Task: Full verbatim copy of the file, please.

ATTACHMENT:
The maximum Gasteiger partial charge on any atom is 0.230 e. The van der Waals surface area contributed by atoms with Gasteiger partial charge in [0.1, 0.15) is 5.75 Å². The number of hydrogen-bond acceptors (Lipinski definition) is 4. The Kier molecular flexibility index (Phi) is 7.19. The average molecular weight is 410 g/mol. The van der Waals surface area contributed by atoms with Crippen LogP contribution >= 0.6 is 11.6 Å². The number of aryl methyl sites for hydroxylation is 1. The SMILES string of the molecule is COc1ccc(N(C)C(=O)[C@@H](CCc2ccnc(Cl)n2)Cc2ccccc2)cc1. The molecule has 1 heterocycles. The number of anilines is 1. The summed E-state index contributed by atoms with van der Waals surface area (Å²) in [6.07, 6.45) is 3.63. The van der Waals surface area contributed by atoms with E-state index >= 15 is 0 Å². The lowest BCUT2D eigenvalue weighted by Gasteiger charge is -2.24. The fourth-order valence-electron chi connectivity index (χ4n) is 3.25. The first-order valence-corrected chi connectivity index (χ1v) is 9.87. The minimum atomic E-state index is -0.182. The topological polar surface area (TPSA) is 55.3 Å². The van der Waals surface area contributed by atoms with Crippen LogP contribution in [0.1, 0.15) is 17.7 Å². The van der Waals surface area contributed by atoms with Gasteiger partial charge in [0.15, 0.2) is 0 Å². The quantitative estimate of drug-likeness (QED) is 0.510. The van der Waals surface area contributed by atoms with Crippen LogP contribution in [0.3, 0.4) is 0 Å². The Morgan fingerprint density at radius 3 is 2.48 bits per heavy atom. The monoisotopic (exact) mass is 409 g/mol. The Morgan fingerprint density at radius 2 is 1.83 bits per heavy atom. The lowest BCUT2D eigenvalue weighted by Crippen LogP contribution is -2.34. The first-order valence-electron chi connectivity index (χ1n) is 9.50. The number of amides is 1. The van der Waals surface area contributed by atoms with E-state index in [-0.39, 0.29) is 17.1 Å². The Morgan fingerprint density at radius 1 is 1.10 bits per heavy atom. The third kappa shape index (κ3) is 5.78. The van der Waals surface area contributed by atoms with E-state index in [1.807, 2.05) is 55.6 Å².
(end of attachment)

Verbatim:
The maximum Gasteiger partial charge on any atom is 0.230 e. The van der Waals surface area contributed by atoms with Gasteiger partial charge in [0.1, 0.15) is 5.75 Å². The number of hydrogen-bond acceptors (Lipinski definition) is 4. The Kier molecular flexibility index (Phi) is 7.19. The average molecular weight is 410 g/mol. The van der Waals surface area contributed by atoms with Crippen LogP contribution >= 0.6 is 11.6 Å². The number of aryl methyl sites for hydroxylation is 1. The SMILES string of the molecule is COc1ccc(N(C)C(=O)[C@@H](CCc2ccnc(Cl)n2)Cc2ccccc2)cc1. The molecule has 1 heterocycles. The number of anilines is 1. The summed E-state index contributed by atoms with van der Waals surface area (Å²) in [6.07, 6.45) is 3.63. The van der Waals surface area contributed by atoms with E-state index >= 15 is 0 Å². The lowest BCUT2D eigenvalue weighted by Gasteiger charge is -2.24. The fourth-order valence-electron chi connectivity index (χ4n) is 3.25. The first-order valence-corrected chi connectivity index (χ1v) is 9.87. The minimum atomic E-state index is -0.182. The topological polar surface area (TPSA) is 55.3 Å². The van der Waals surface area contributed by atoms with Crippen LogP contribution in [0.1, 0.15) is 17.7 Å². The van der Waals surface area contributed by atoms with Gasteiger partial charge in [0.15, 0.2) is 0 Å². The quantitative estimate of drug-likeness (QED) is 0.510. The van der Waals surface area contributed by atoms with Crippen LogP contribution in [0.3, 0.4) is 0 Å². The Morgan fingerprint density at radius 3 is 2.48 bits per heavy atom. The monoisotopic (exact) mass is 409 g/mol. The Morgan fingerprint density at radius 2 is 1.83 bits per heavy atom. The lowest BCUT2D eigenvalue weighted by Crippen LogP contribution is -2.34. The first-order valence-electron chi connectivity index (χ1n) is 9.50. The number of amides is 1. The van der Waals surface area contributed by atoms with E-state index in [-0.39, 0.29) is 17.1 Å². The Morgan fingerprint density at radius 1 is 1.10 bits per heavy atom. The third kappa shape index (κ3) is 5.78. The van der Waals surface area contributed by atoms with E-state index in [1.807, 2.05) is 55.6 Å².